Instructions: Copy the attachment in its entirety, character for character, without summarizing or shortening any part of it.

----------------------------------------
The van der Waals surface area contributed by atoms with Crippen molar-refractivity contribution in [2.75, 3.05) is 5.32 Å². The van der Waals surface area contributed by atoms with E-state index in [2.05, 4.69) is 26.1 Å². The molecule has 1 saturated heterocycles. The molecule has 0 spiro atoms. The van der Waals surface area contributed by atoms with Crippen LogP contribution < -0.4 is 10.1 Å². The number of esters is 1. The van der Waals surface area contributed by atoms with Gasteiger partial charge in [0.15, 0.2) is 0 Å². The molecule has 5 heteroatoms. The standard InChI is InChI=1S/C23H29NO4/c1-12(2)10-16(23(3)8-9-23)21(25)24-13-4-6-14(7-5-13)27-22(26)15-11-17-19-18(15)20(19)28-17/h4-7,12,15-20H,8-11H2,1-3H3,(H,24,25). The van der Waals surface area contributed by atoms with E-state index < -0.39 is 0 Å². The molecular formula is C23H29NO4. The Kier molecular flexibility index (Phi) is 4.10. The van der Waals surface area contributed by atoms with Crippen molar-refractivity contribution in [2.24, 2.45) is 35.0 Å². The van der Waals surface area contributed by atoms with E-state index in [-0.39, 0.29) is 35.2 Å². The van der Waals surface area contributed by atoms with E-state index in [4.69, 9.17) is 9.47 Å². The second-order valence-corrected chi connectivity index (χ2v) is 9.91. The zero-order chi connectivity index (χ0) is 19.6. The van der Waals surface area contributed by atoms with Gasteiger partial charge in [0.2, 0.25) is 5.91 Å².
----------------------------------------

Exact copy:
The van der Waals surface area contributed by atoms with Crippen molar-refractivity contribution in [2.75, 3.05) is 5.32 Å². The van der Waals surface area contributed by atoms with E-state index in [2.05, 4.69) is 26.1 Å². The molecule has 1 saturated heterocycles. The molecule has 0 spiro atoms. The van der Waals surface area contributed by atoms with Crippen LogP contribution < -0.4 is 10.1 Å². The number of esters is 1. The van der Waals surface area contributed by atoms with Gasteiger partial charge in [0.15, 0.2) is 0 Å². The molecule has 5 heteroatoms. The standard InChI is InChI=1S/C23H29NO4/c1-12(2)10-16(23(3)8-9-23)21(25)24-13-4-6-14(7-5-13)27-22(26)15-11-17-19-18(15)20(19)28-17/h4-7,12,15-20H,8-11H2,1-3H3,(H,24,25). The van der Waals surface area contributed by atoms with E-state index < -0.39 is 0 Å². The molecular formula is C23H29NO4. The Kier molecular flexibility index (Phi) is 4.10. The van der Waals surface area contributed by atoms with Crippen molar-refractivity contribution in [2.24, 2.45) is 35.0 Å². The van der Waals surface area contributed by atoms with E-state index in [-0.39, 0.29) is 35.2 Å². The van der Waals surface area contributed by atoms with E-state index in [4.69, 9.17) is 9.47 Å². The second-order valence-corrected chi connectivity index (χ2v) is 9.91. The zero-order chi connectivity index (χ0) is 19.6. The van der Waals surface area contributed by atoms with Gasteiger partial charge in [0.2, 0.25) is 5.91 Å².